Costs - How much money is available and how much is needed? What will be the cost of development and of delivery, and what parts of this will the student pay for? What will be the cost per full-time equivalent student over the life of the course, for the various possible technologies for this project? Are there secondary markets that will increase revenue?
Teaching - What are the teaching requirements of this course?
Interaction and user friendliness - What kinds of learning does the subject matter require? How well does a particular technology facilitate this kind of activity? How easy is the technology to use, for both teachers and learners?
Organisational infrastructure - Is the necessary technology and human support infrastructure in place?
Novelty - How new is this technology? Is it well enough developed to be reliable? Is it innovative enough to attract funding?
Speed - How quickly and easily can courses be developed, and changes made, using this technology?
Moonen (4) points out that so many variables affect cost calculation that only generalities emerge after any careful attempt at analysis. His major conclusion - to reduce costs in the long run, some costs must be shifted to the student. Students must take more responsibility for learning themselves, and expect less personal contact from instructors.
In one way, tele-learning resources such as interactive learning materials made available via WWW sites, can help this to occur. On the other hand, the desire for communication that tele-learning resources stimulate - through email and different forms of conferencing - can increase the amount of time that students expect to have from their instructors.
Not surprisingly, a study (5) in 1994, also found that there were significant savings when learners undertake all or part of their studies in their own time (i.e. training time is unpaid) or in relatively quiet periods (i.e. where the employee is paid, but training time makes little or no impact on their work output). The study considered that sometimes learners time is viewed as a cost in terms of lost output, although the reality is that few instances can be linked directly to a loss of sales due to the existence and possibility of stocking up.
This is however more applicable to service industries where stock cannot be kept. The report produced for the Learning Methods Branch of the UK government Employment Department in 1994 mainly covered traditional open and flexible learning in large companies, using paper-based materials with sometimes audio and video cassettes. There was one example of "newer" but now outdated technology the "video disk".
However, the study found that absolute reductions in costs of trainee time using open and distance learning (ODL) were found to range from 46% to 90% of those of conventional training. But it is noted that not all companies formally recognise savings resulting from the use of "quiet time" for training.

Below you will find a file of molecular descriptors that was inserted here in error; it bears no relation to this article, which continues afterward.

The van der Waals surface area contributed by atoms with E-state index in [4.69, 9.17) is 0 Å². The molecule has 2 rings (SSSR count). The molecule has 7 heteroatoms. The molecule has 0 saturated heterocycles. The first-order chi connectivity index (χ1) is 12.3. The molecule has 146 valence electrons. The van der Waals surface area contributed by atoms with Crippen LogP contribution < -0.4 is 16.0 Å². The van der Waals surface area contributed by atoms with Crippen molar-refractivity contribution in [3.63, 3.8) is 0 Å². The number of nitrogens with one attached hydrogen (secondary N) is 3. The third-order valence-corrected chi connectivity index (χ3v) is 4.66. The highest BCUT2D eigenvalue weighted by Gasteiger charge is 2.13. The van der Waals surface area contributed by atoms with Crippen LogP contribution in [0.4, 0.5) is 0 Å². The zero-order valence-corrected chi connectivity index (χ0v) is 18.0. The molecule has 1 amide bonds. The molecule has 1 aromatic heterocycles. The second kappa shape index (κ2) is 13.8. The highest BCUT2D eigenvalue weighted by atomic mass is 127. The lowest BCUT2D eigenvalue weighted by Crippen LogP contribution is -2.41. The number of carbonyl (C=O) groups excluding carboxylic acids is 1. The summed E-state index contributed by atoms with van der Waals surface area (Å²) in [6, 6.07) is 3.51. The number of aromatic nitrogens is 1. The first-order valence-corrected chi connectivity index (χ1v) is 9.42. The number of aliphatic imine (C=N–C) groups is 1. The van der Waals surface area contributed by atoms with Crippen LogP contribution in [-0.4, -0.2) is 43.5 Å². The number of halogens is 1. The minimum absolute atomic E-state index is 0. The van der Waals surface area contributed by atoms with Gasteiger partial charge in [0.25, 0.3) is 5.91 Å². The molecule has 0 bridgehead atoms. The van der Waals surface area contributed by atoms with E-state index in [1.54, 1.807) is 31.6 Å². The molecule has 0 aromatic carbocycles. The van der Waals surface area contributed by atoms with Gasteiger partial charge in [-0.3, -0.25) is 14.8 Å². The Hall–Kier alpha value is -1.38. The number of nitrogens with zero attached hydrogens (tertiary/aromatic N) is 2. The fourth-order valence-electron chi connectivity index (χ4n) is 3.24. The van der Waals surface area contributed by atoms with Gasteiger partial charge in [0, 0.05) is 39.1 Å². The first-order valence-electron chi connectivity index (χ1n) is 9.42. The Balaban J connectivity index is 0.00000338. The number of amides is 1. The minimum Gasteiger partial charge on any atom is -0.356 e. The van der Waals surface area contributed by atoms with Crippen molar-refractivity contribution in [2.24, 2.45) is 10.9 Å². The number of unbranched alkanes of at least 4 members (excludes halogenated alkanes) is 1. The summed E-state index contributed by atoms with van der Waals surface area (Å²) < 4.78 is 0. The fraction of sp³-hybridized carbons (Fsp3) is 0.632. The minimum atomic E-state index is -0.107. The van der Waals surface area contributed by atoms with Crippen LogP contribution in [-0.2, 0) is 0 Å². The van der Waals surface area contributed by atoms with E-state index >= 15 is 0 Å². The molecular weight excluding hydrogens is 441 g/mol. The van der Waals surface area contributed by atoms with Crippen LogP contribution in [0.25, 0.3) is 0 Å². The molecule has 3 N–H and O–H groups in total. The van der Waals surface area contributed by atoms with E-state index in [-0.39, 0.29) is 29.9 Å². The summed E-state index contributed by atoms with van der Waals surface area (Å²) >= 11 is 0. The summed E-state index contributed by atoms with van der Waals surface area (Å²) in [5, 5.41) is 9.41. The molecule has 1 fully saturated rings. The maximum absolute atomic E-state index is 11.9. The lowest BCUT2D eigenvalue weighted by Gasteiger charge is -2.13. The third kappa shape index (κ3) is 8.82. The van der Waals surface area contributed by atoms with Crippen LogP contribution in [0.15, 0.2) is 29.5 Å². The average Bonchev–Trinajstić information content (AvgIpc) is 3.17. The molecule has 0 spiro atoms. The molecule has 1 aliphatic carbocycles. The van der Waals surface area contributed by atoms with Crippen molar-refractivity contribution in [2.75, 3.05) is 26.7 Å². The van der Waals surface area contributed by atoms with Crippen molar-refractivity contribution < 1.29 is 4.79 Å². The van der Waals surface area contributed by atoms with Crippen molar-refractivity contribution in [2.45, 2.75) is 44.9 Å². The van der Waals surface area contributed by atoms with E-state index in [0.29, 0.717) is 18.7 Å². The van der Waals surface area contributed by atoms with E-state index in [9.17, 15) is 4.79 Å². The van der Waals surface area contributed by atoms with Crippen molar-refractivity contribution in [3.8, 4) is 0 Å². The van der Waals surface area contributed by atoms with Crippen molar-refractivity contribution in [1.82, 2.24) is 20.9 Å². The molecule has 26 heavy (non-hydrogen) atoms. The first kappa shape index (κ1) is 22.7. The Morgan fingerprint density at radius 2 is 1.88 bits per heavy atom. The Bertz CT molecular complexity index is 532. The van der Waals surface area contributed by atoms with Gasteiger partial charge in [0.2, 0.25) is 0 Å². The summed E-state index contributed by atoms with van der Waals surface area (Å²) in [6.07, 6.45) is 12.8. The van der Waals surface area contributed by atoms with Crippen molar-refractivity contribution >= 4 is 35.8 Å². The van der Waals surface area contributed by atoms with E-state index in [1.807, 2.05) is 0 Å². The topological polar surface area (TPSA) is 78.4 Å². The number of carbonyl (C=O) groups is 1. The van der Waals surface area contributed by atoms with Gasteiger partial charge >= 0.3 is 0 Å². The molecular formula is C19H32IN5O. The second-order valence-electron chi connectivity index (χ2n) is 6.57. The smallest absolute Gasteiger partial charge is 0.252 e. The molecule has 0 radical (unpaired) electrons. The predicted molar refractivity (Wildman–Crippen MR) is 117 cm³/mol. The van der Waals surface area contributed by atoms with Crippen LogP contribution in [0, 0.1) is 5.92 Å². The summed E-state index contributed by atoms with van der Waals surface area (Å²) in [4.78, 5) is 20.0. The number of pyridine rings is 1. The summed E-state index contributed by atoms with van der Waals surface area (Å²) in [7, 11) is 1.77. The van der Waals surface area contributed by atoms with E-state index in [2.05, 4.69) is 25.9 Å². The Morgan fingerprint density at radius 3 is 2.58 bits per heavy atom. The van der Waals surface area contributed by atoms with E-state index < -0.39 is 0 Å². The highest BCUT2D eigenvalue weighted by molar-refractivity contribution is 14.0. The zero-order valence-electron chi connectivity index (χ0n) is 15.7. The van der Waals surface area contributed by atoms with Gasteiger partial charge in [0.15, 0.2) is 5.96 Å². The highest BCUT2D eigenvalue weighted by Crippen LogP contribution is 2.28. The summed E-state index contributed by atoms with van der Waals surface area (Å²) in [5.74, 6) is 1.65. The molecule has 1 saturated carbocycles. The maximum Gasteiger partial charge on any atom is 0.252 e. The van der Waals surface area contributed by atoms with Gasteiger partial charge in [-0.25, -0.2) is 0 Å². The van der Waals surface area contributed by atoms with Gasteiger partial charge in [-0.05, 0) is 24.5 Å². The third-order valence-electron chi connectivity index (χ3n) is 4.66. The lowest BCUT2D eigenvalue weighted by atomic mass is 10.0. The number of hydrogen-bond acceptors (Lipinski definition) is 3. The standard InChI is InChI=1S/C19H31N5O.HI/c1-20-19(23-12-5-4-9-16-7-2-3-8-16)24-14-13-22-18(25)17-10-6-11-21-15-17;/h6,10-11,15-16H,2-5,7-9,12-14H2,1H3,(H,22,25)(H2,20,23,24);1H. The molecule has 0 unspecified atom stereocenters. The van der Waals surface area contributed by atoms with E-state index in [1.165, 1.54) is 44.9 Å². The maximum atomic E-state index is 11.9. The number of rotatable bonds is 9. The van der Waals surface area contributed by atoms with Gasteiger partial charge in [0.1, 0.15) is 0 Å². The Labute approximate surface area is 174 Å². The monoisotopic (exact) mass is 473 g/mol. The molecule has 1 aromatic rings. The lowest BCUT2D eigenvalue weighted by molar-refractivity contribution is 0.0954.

The report also cited key factors that can influence the decision to use OFL: geographical spread of learners (particularly if international), consistency and quality of message, need for flexibility of learning, appropriateness of delivery mechanism and availability of conventional courses.
In examining the relative cost effectiveness of ODL verses conventional training, the report stated that it must be appreciated that there are difficulties due to the close relationships between cost effectiveness, cost efficiency and training effectiveness. An ODL programme could be cheaper to run than a comparable conventional training programme, but if the resultant learning were ineffective, then it would not be deemed as cost effective. Therefore:
cost effectiveness of training = f (cost efficiency of training, training effectiveness)
The study primarily focused on the cost benefits associated with ODL, i.e. cost efficiency. The case studies do provide a convincing argument with cost advantages of open and flexible learning over conventional training of between 12% and 90% in a range of circumstances. With these savings a company could raise the profile of training by providing more training within their budget and/or create additional training opportunities which were too expensive or regarded as impractical before.
From the companies interviewed for the study, cost justification is greatest where OFL:
eliminates or significantly reduces costs of learners time and "cover salary" costs